Wednesday, 22 October 2014

Emerging Regulatory Risks: the Case of Pensions Legislation



This year’s announcement of the UK Government Budget includes the decision to end the compulsory annuitisation at age 75. 

Apparently, the announcement took the UK insurance industry by surprise, which in itself is surprising since the 2010 Coalition agreement included a rather blunt statement on the subject: “We will end the rules requiring compulsory annuitisation at 75.” I am sure that this statement may have been considered at the time and briefings to senior management would have been issued, etc.  Yet how could the recent Budget announcement have been a surprise to the insurance industry?

There is another, more recent, policy announcement about government policy on pensions, which might follow a similar pattern.  The Liberal Democrats published in early September a pre-manifesto entitled A Stronger Economy and a Fairer Society which includes the following objective: “Establish a review to consider the case for, and practical implications of, introducing a single rate of tax relief for pensions, which would be designed to be simpler and fairer and which would be set more generously than the current 20% basic rate relief.”

Commentators have already picked up that the “simpler and fairer” rate will be something less than the current 40% rate relief (see, for example, Ian King’s column in The Times on 15 September).  I am sure that briefing papers to senior management may already have been issued.  Some insurance companies may even be looking to assess the quantitative impact of the possible changes in tax relief.  However, this issue will remain a live issue for several years and may surprise the industry, depending on the outcome of the 2015 elections.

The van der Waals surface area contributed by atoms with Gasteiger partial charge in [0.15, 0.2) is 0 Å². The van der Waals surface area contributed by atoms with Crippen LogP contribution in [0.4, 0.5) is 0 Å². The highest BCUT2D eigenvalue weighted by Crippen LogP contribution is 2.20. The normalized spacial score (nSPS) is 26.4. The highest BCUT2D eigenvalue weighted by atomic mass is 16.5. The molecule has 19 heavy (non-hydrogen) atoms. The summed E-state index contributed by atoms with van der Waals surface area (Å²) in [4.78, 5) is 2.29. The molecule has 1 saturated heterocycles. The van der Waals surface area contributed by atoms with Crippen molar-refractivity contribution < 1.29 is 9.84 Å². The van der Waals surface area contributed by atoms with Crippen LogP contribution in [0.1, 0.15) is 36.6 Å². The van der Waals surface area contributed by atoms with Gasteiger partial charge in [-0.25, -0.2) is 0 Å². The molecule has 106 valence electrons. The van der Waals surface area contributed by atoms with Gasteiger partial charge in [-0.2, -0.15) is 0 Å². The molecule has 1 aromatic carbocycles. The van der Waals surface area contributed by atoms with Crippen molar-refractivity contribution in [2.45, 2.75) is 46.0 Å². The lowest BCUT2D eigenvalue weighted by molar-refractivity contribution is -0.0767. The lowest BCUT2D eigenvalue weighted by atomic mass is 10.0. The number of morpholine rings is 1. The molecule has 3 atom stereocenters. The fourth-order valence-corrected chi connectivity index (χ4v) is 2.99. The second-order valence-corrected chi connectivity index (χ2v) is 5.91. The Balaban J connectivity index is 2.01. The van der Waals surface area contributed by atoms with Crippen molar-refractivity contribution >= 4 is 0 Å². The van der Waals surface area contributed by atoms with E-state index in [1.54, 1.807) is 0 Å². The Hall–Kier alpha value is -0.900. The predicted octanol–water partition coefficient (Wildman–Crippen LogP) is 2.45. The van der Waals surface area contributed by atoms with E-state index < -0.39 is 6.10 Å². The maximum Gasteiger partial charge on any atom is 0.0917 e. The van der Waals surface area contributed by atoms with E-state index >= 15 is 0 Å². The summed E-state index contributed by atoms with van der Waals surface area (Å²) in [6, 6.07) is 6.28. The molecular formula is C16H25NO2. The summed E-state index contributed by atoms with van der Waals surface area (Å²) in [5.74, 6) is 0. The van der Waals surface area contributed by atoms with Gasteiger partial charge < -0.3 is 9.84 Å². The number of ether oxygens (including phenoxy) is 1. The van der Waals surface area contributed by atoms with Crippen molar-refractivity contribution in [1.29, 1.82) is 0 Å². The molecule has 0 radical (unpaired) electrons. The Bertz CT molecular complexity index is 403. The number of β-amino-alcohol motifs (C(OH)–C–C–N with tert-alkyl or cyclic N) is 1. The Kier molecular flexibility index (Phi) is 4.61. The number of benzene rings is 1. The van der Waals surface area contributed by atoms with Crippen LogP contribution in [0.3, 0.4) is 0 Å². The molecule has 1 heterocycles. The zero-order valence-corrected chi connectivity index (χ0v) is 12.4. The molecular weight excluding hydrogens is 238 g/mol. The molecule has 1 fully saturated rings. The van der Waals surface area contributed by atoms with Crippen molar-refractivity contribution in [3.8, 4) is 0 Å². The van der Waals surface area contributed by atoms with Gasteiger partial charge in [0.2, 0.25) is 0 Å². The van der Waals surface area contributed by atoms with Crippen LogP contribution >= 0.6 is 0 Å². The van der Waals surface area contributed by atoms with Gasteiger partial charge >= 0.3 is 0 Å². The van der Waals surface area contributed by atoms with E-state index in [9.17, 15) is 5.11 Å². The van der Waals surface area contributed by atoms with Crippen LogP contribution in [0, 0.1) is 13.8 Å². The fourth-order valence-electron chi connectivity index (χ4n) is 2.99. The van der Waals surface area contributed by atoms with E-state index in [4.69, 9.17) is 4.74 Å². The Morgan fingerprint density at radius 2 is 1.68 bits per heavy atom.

From an ERM perspective, there is a simpler question.  How can you manage the emerging risk from regulatory and policy development which have a long lead time? 

The answer is to design and implement a system that captures emerging risks over time and enables their continuing assessment.  

Here are some key points to consider as part of this design:
  • Have you simplified the system as much as possible to ensure that it has more chance of being implemented and used?
  • What processes would you put in place to ensure that the regulatory emerging risks are re-assessed at regular intervals?
  • How would you identify a person / function / business that would take action if the risk crystallises?
  • How would you integrate emerging risk with the wider risk reporting?
  • Would you consider contingency planning, including analysis and scoping changes in products or systems?

As ever, the challenge will be implementing and embedding.  However, these cases illustrate that there is a combination of high impacts and long lead times that can only be managed in a systematic manner to reduce the likelihood of surprises.

If you work in financial services, I would be keen to hear your thoughts about this article.  If you don’t, I would be keen to know if these lessons resonate with your experience. 


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